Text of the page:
B-266. The dsdCXA Locus of Uropathogenic Escherichia coli Controls D-Serine Incorporation into Peptidoglycan

G. A. Baisa1, A. J. Schmidt1,2, R. A. Welch1;
1Univ. of Wisconsin, Madison, WI, 2Univ. of Iowa, Carver Coll. of Med., Iowa City, IA.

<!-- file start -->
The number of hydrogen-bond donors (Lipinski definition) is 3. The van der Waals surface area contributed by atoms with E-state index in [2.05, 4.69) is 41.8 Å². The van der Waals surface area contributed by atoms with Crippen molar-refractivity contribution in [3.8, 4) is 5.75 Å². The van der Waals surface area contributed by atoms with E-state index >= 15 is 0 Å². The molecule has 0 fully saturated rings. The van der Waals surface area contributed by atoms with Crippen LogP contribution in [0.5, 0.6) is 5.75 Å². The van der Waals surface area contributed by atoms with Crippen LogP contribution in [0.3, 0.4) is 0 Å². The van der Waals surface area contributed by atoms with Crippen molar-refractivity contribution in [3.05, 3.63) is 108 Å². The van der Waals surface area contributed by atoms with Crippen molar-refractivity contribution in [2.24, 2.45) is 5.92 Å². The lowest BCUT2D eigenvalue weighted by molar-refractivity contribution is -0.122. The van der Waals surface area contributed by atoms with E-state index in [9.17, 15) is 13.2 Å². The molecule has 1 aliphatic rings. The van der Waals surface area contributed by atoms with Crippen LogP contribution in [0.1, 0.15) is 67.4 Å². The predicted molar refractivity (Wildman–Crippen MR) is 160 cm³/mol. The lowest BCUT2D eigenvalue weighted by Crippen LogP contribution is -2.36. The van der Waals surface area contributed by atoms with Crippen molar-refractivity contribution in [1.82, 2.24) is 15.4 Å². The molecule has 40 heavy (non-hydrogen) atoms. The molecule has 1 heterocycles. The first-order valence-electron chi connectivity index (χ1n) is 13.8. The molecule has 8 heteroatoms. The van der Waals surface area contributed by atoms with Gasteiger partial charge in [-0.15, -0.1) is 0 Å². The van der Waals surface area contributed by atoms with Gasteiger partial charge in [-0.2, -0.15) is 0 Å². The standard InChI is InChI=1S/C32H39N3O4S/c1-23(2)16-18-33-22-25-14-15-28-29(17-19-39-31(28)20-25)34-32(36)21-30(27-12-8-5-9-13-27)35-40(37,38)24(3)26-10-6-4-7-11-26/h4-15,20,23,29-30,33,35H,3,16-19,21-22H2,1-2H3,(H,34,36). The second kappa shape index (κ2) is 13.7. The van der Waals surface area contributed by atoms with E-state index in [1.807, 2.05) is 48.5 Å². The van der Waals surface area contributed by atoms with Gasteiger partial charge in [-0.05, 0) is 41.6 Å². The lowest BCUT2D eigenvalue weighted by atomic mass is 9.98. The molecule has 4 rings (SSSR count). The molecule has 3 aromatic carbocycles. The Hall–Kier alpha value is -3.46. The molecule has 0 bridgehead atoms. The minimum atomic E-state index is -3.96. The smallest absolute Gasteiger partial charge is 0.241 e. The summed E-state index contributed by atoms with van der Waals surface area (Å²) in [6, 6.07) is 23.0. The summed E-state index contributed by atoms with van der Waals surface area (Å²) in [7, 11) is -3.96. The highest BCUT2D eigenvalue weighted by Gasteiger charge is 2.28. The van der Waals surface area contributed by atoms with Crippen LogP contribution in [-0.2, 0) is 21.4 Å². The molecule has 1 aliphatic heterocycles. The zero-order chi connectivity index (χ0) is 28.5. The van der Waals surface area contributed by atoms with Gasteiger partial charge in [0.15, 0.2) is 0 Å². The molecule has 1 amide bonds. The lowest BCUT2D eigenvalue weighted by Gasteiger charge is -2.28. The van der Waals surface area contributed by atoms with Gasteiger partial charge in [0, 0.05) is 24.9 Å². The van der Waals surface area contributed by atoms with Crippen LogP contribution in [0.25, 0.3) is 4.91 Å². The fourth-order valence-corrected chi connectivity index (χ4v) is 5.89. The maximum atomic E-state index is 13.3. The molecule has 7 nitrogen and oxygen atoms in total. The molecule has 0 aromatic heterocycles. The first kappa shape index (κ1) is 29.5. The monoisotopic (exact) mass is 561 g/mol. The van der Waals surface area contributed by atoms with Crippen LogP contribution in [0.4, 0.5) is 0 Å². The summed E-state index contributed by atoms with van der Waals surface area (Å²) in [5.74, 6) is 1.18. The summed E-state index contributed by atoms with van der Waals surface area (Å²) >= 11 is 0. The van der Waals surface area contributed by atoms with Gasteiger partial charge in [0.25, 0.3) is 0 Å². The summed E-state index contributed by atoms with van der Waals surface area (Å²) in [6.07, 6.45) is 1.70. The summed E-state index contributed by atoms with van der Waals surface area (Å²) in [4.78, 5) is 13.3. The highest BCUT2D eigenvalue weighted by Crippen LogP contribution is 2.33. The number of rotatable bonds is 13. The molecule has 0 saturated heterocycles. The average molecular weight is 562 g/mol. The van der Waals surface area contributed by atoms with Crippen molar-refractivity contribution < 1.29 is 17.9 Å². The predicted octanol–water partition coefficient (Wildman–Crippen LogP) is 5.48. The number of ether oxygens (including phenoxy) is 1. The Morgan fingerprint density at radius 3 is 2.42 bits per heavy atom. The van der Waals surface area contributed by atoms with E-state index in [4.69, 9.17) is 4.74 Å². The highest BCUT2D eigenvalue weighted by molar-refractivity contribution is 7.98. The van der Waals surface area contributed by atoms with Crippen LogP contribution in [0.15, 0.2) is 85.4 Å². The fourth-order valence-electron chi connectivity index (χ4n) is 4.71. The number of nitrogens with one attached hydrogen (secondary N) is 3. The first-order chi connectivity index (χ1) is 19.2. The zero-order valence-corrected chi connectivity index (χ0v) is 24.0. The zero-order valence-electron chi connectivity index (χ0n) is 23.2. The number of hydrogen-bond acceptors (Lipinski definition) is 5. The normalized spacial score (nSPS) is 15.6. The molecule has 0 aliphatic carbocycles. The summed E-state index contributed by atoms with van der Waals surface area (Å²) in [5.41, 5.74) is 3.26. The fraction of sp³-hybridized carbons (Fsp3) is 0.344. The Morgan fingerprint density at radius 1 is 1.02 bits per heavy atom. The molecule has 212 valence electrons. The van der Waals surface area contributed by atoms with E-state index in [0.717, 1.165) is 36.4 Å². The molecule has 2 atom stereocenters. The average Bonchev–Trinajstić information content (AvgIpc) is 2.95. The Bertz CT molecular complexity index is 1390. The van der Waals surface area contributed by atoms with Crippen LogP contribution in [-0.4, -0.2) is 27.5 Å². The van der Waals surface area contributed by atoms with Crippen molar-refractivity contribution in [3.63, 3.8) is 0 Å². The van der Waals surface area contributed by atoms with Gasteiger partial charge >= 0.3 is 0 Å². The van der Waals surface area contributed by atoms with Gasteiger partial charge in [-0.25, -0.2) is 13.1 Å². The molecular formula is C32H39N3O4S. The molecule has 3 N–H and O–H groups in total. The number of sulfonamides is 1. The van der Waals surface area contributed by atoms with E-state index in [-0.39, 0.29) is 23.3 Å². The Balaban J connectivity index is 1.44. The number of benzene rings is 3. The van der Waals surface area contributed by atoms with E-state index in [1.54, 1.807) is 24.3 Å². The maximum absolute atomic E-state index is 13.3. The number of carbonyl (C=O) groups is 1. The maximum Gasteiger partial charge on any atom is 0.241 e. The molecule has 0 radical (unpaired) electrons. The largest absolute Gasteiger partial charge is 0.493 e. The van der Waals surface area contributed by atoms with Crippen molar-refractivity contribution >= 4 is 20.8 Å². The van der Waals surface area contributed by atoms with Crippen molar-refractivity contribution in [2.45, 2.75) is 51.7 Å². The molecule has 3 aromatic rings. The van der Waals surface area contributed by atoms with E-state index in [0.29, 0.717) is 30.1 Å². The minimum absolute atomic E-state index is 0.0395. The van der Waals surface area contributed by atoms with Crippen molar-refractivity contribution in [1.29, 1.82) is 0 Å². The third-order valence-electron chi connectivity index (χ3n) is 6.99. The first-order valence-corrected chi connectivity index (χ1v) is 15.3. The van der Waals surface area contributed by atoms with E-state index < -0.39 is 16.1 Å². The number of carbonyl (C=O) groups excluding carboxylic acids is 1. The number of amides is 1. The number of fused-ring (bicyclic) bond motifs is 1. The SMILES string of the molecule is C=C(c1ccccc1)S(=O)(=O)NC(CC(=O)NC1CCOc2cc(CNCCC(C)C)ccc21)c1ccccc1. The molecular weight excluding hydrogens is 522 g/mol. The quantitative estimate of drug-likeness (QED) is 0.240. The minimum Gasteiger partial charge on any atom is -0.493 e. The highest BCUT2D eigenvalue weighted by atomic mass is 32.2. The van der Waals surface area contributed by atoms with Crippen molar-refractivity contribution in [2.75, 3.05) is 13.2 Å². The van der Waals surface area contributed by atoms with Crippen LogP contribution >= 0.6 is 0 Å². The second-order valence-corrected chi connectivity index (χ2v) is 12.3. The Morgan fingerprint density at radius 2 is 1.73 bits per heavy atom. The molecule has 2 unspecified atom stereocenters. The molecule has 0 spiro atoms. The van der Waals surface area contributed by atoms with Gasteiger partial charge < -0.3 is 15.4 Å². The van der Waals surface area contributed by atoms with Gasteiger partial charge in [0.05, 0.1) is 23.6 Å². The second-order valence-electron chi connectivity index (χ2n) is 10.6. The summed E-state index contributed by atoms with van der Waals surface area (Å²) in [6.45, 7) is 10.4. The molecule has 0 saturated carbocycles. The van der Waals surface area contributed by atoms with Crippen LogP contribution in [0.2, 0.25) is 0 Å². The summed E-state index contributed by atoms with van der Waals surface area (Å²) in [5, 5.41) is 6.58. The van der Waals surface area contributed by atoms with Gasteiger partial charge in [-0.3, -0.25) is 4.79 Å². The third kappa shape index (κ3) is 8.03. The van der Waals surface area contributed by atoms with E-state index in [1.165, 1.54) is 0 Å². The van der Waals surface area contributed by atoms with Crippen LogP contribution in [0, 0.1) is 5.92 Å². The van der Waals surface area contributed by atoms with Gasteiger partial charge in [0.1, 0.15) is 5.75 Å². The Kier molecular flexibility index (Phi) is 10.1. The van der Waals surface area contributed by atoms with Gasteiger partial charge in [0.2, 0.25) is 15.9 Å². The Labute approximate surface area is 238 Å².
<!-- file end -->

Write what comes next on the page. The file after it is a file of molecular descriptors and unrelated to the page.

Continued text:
Most uropathogenic Escherichia coli (UPEC) strains possess the dsdCXA locus responsible for the degradation of D-serine to ammonia and pyruvate. D-serine is present throughout the human body and is especially found in high concentrations in urine. UPEC strain CFT073 readily grows in urine, but a CFT073 dsdA mutant lacking D-serine deaminase activity grows slowly and displays a large, swollen cellular morphology. We hypothesize that in the absence of a DsdA, D-serine accumulates intracellularly where it is misincorporated into peptidoglycan (PGN) leading to the altered growth and cellular phenotypes. Lysozyme-digested PGN samples isolated from CFT073 dsdA grown in the presence or absence of D-serine were analyzed by reversed-HPLC. Differences between the resulting chromatograms indicate that D-serine is either directly or indirectly altering PGN structure. 14C-D-serine PGN labeling experiments performed on CFT073 dsdA show that radioactive D-serine can be co-purified with the PGN which indicates that D-serine is directly incorporated into the PGN. CFT073 dsdA grown in the presence of D-serine displayed a synergistic inhibitory growth effect with an array of peptidoglycan synthesis inhibitors. This synergistic growth effect suggests the intracellular accumulation of D-serine is altering the cell envelope biogenesis. Our results support the hypothesis that a function of the dsdCXA locus in UPEC strains, when present in the urinary tract, is to control D-serine incorporation into the PGN layer.